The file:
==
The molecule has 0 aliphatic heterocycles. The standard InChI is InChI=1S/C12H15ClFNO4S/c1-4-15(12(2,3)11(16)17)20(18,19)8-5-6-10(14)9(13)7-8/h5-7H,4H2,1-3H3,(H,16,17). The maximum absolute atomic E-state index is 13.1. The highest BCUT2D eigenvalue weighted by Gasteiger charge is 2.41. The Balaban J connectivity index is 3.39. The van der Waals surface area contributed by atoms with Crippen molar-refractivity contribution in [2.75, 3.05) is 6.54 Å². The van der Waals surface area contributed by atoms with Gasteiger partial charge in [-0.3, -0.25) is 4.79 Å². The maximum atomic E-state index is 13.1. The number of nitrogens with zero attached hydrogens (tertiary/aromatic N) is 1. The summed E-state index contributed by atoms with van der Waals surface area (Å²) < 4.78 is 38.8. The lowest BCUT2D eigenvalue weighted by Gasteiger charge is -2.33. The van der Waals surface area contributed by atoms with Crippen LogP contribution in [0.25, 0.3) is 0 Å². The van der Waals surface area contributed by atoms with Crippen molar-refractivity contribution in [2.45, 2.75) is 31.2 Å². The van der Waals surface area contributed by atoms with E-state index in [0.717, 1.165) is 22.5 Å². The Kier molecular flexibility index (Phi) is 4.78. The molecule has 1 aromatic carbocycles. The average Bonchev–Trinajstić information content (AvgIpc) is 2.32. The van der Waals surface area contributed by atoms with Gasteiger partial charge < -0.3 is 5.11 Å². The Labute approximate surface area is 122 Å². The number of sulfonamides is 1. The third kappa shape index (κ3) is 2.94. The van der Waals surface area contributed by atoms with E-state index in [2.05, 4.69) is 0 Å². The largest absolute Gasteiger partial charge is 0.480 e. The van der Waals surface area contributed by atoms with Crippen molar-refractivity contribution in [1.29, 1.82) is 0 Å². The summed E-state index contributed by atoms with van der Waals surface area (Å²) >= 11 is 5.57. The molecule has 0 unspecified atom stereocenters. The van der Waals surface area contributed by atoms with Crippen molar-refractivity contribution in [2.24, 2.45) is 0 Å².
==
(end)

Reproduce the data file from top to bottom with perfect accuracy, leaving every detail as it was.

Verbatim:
The molecule has 0 aliphatic heterocycles. The standard InChI is InChI=1S/C12H15ClFNO4S/c1-4-15(12(2,3)11(16)17)20(18,19)8-5-6-10(14)9(13)7-8/h5-7H,4H2,1-3H3,(H,16,17). The maximum absolute atomic E-state index is 13.1. The highest BCUT2D eigenvalue weighted by Gasteiger charge is 2.41. The Balaban J connectivity index is 3.39. The van der Waals surface area contributed by atoms with Crippen molar-refractivity contribution in [2.75, 3.05) is 6.54 Å². The van der Waals surface area contributed by atoms with Gasteiger partial charge in [-0.3, -0.25) is 4.79 Å². The maximum atomic E-state index is 13.1. The number of nitrogens with zero attached hydrogens (tertiary/aromatic N) is 1. The summed E-state index contributed by atoms with van der Waals surface area (Å²) < 4.78 is 38.8. The lowest BCUT2D eigenvalue weighted by Gasteiger charge is -2.33. The van der Waals surface area contributed by atoms with Crippen LogP contribution in [0.25, 0.3) is 0 Å². The van der Waals surface area contributed by atoms with Crippen molar-refractivity contribution in [2.45, 2.75) is 31.2 Å². The van der Waals surface area contributed by atoms with E-state index in [0.717, 1.165) is 22.5 Å². The Kier molecular flexibility index (Phi) is 4.78. The molecule has 1 aromatic carbocycles. The average Bonchev–Trinajstić information content (AvgIpc) is 2.32. The van der Waals surface area contributed by atoms with Gasteiger partial charge < -0.3 is 5.11 Å². The Labute approximate surface area is 122 Å². The number of sulfonamides is 1. The third kappa shape index (κ3) is 2.94. The van der Waals surface area contributed by atoms with E-state index in [2.05, 4.69) is 0 Å². The largest absolute Gasteiger partial charge is 0.480 e. The van der Waals surface area contributed by atoms with Crippen molar-refractivity contribution in [1.29, 1.82) is 0 Å². The summed E-state index contributed by atoms with van der Waals surface area (Å²) >= 11 is 5.57. The molecule has 0 unspecified atom stereocenters. The van der Waals surface area contributed by atoms with Crippen molar-refractivity contribution in [2.24, 2.45) is 0 Å².